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New Jersey Water Science Center
Great Falls of the Passaic River at Paterson, N.J.
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Determining Loads of Sediment and Chemicals-of-Concern at the Dundee Dam, Passaic River, Patterson, New Jersey
Project Title: Determining Loads of Sediment and Chemicals-of-Concern at the Dundee Dam, Passaic River, Patterson, New Jersey
Statement of Problem
The NY/NJ CARP program attempted to determine the loads of dissolved and sediment bound contaminants of concern that entered the Newark Bay through the Passaic and Hackensack Rivers. Towards this goal, a sampling station was established on the Passaic River at the Passaic Valley Water Commission Plant located at Little Falls, NJ. This station is located adjacent to the US Geological Survey (USGS) gaging station, where the discharge of the Passaic River has been monitored for nearly 100 years. This sampling station worked well for the CARP program, producing samples needed for estimating sediment and chemical loads leaving the Passaic River basin. However, the site is located upstream of a waterfall, the city of Paterson, NJ and the large impoundment (Dundee Lake) behind the Dundee Dam. As a result, the loads determined in the CARP program may not accurately represent the loads that actually enter the saline Passaic River estuary. Accurate load information is required for the ongoing efforts to model sediment and contaminant transport in the estuary, and to evaluate and/or monitor cleanup/remediation efforts.
This proposed work will develop a water discharge monitoring station, estimate loads of sediment, and measure concentrations and estimate loads of dissolved and sediment bound PCBs, dioxin/furans, PAHs, and selected metals that are transported across the Dundee Dam into the saline Passaic River estuary.
Strategy and Approach
The USGS recently proposed to the USEPA a sampling program to determine the sediment loads crossing the Dundee Dam (figure 1). In that work, samples were to be collected for from the Ackerman Avenue bridge for analysis of suspended sediment and particulate organic carbon. The previous proposal also describes the installation and calibration of a water-discharge monitoring (gage) station at the dam. The approach taken in this proposal combines efforts to remove redundancy, and to collect/analyze a minimum of samples required to produce a lower limit of accuracy in load estimates.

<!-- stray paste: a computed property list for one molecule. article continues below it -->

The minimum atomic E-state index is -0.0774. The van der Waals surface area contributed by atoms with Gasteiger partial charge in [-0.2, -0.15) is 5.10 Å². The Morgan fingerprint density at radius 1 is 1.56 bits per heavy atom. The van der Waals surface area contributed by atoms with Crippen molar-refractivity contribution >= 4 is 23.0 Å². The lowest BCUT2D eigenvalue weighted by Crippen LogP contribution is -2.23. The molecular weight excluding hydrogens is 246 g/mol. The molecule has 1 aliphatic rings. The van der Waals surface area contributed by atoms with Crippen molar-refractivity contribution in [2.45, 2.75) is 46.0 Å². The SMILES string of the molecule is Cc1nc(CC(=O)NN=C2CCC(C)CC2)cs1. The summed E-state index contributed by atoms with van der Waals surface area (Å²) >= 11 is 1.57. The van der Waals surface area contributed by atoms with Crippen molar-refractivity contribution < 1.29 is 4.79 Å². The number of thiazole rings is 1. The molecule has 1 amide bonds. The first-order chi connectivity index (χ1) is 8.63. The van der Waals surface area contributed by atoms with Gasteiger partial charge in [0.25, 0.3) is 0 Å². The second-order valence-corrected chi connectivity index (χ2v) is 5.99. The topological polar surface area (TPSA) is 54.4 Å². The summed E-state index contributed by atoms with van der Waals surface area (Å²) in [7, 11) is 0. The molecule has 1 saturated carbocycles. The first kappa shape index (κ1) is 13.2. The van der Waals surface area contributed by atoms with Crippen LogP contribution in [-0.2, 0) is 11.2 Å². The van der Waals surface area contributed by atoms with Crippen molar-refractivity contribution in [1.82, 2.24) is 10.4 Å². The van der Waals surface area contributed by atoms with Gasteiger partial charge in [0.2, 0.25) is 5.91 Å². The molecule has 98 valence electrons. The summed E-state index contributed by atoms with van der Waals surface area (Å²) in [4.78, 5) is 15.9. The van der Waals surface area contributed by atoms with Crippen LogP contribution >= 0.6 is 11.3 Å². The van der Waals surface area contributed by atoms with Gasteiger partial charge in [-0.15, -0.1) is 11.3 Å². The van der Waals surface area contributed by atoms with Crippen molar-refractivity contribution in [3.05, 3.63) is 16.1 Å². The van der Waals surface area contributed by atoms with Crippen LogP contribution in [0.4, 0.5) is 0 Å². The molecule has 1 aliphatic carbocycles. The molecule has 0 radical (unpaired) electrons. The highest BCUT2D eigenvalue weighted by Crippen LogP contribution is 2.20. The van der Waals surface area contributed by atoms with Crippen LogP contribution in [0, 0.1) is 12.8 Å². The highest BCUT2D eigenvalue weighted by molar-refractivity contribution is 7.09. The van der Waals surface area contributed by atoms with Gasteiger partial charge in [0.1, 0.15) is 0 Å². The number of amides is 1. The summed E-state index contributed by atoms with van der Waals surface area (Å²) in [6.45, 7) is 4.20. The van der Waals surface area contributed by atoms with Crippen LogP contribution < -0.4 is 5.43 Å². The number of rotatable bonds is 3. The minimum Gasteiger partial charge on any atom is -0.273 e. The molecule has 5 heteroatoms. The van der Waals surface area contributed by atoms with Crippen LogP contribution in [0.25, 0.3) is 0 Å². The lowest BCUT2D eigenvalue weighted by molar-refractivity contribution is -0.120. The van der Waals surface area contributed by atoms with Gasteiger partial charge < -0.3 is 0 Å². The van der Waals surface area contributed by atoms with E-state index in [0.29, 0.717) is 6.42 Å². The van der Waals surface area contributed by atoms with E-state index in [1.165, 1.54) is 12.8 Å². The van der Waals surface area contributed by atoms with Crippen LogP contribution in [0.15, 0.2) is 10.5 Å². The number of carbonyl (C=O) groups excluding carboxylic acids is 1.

Regardless of sampling scheme ultimately used, the first step will be to install and calibrate a water discharge gaging station at the dam. This station will provide real-time information on the volume of water flowing over the Dundee Dam, information critical to this work and to other work being performed on the Passaic estuary.
Once the gage station has been installed and stage-discharge calibration begun, sampling of low-flow and storm events will begin using equal width interval (EWI) sampling. EWI sampling produces a single “instantaneous” composite grab sample, thereby producing an estimated average concentration of sediment/water at a point in time during the rising limb of the hydrograph. Sampling will be conducted from the Ackerman Avenue bridge using a bridge crane and a weighted sampler. In the EWI method, the river is sectioned off into 10-15 intervals of equal width. At each interval, three vertically integrated grab samples will be collected, with all sampling being completed during the rising limb of storm discharge (likely taking 2 to 3 hours to complete). Samples for low-flow events will be collected only when water is flowing downstream and not being affected by the rising tide. The first sample from each interval will be poured into a large (25 gallon) conically shaped stainless steel vat, from which the sediment and dissolved phases will be separated using a TOPS sampler. The second sample from each interval will be composited and analyzed for suspended sediment, carbon (required for calculating chemical concentrations in the sediment phase) and for trace metal content. A third sample will be collected and either archived or analyzed as a discrete sample (for suspended sediment) to help demonstrate cross- sectional mixing at different flow regimes.
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